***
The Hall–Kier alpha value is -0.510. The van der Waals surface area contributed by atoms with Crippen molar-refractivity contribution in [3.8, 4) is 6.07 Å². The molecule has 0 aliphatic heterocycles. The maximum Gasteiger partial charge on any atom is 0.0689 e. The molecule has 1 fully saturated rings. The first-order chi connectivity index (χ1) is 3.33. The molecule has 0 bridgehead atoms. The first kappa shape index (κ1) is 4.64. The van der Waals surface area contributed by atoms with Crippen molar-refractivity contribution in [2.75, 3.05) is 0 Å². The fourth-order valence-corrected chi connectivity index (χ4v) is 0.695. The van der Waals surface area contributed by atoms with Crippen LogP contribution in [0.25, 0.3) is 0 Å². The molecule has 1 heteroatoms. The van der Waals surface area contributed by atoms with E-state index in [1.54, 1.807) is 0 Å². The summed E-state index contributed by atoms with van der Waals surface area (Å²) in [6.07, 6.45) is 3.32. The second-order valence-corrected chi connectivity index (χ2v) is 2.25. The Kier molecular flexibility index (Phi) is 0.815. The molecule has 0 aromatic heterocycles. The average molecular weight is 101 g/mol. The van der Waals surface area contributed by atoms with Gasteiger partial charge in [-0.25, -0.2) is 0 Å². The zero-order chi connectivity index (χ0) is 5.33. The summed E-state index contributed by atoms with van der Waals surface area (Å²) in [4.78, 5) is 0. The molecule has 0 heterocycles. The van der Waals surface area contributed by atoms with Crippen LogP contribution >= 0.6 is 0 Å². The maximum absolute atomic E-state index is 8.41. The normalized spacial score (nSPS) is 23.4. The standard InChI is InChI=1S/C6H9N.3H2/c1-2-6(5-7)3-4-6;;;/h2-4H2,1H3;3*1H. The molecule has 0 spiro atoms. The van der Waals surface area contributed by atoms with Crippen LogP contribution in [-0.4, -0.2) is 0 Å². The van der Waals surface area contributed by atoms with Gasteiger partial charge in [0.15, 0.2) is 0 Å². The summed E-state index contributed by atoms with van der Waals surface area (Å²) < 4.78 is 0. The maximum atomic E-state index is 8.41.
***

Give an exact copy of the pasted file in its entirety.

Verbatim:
The Hall–Kier alpha value is -0.510. The van der Waals surface area contributed by atoms with Crippen molar-refractivity contribution in [3.8, 4) is 6.07 Å². The molecule has 0 aliphatic heterocycles. The maximum Gasteiger partial charge on any atom is 0.0689 e. The molecule has 1 fully saturated rings. The first-order chi connectivity index (χ1) is 3.33. The molecule has 0 bridgehead atoms. The first kappa shape index (κ1) is 4.64. The van der Waals surface area contributed by atoms with Crippen molar-refractivity contribution in [2.75, 3.05) is 0 Å². The fourth-order valence-corrected chi connectivity index (χ4v) is 0.695. The van der Waals surface area contributed by atoms with Crippen LogP contribution in [0.25, 0.3) is 0 Å². The molecule has 1 heteroatoms. The van der Waals surface area contributed by atoms with E-state index in [1.54, 1.807) is 0 Å². The summed E-state index contributed by atoms with van der Waals surface area (Å²) in [6.07, 6.45) is 3.32. The second-order valence-corrected chi connectivity index (χ2v) is 2.25. The Kier molecular flexibility index (Phi) is 0.815. The molecule has 0 aromatic heterocycles. The average molecular weight is 101 g/mol. The van der Waals surface area contributed by atoms with Gasteiger partial charge in [-0.25, -0.2) is 0 Å². The zero-order chi connectivity index (χ0) is 5.33. The summed E-state index contributed by atoms with van der Waals surface area (Å²) in [4.78, 5) is 0. The molecule has 0 heterocycles. The van der Waals surface area contributed by atoms with Crippen LogP contribution >= 0.6 is 0 Å². The maximum absolute atomic E-state index is 8.41. The normalized spacial score (nSPS) is 23.4. The standard InChI is InChI=1S/C6H9N.3H2/c1-2-6(5-7)3-4-6;;;/h2-4H2,1H3;3*1H. The molecule has 0 spiro atoms. The van der Waals surface area contributed by atoms with Crippen LogP contribution in [-0.4, -0.2) is 0 Å². The van der Waals surface area contributed by atoms with Gasteiger partial charge in [0.15, 0.2) is 0 Å². The summed E-state index contributed by atoms with van der Waals surface area (Å²) < 4.78 is 0. The maximum atomic E-state index is 8.41.